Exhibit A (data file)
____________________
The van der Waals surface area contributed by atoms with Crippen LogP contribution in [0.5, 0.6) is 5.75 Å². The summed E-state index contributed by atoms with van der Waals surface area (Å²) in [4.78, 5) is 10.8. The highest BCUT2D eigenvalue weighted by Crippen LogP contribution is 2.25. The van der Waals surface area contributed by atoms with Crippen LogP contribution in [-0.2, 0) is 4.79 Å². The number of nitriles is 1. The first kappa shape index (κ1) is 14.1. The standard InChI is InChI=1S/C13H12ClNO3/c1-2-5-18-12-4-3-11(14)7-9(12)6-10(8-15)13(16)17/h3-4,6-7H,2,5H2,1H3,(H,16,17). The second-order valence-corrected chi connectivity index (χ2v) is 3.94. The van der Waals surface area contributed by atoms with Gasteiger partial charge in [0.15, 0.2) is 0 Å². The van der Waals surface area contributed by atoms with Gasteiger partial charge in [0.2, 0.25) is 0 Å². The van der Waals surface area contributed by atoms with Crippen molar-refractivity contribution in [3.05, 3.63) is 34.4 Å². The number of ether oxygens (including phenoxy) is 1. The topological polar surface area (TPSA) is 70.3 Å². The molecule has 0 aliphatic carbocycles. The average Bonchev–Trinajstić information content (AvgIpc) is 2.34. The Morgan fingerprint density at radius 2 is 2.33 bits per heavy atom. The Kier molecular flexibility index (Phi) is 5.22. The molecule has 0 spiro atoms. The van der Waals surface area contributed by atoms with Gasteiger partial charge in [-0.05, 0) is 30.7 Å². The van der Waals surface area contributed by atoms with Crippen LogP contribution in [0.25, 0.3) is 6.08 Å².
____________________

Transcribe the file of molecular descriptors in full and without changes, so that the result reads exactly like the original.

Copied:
The van der Waals surface area contributed by atoms with Crippen LogP contribution in [0.5, 0.6) is 5.75 Å². The summed E-state index contributed by atoms with van der Waals surface area (Å²) in [4.78, 5) is 10.8. The highest BCUT2D eigenvalue weighted by Crippen LogP contribution is 2.25. The van der Waals surface area contributed by atoms with Crippen LogP contribution in [-0.2, 0) is 4.79 Å². The number of nitriles is 1. The first kappa shape index (κ1) is 14.1. The standard InChI is InChI=1S/C13H12ClNO3/c1-2-5-18-12-4-3-11(14)7-9(12)6-10(8-15)13(16)17/h3-4,6-7H,2,5H2,1H3,(H,16,17). The second-order valence-corrected chi connectivity index (χ2v) is 3.94. The van der Waals surface area contributed by atoms with Gasteiger partial charge in [0.15, 0.2) is 0 Å². The van der Waals surface area contributed by atoms with Gasteiger partial charge in [0.2, 0.25) is 0 Å². The van der Waals surface area contributed by atoms with Crippen molar-refractivity contribution in [3.05, 3.63) is 34.4 Å². The number of ether oxygens (including phenoxy) is 1. The topological polar surface area (TPSA) is 70.3 Å². The molecule has 0 aliphatic carbocycles. The average Bonchev–Trinajstić information content (AvgIpc) is 2.34. The Morgan fingerprint density at radius 2 is 2.33 bits per heavy atom. The Kier molecular flexibility index (Phi) is 5.22. The molecule has 0 spiro atoms. The van der Waals surface area contributed by atoms with Gasteiger partial charge in [-0.05, 0) is 30.7 Å². The van der Waals surface area contributed by atoms with Crippen LogP contribution in [0.25, 0.3) is 6.08 Å².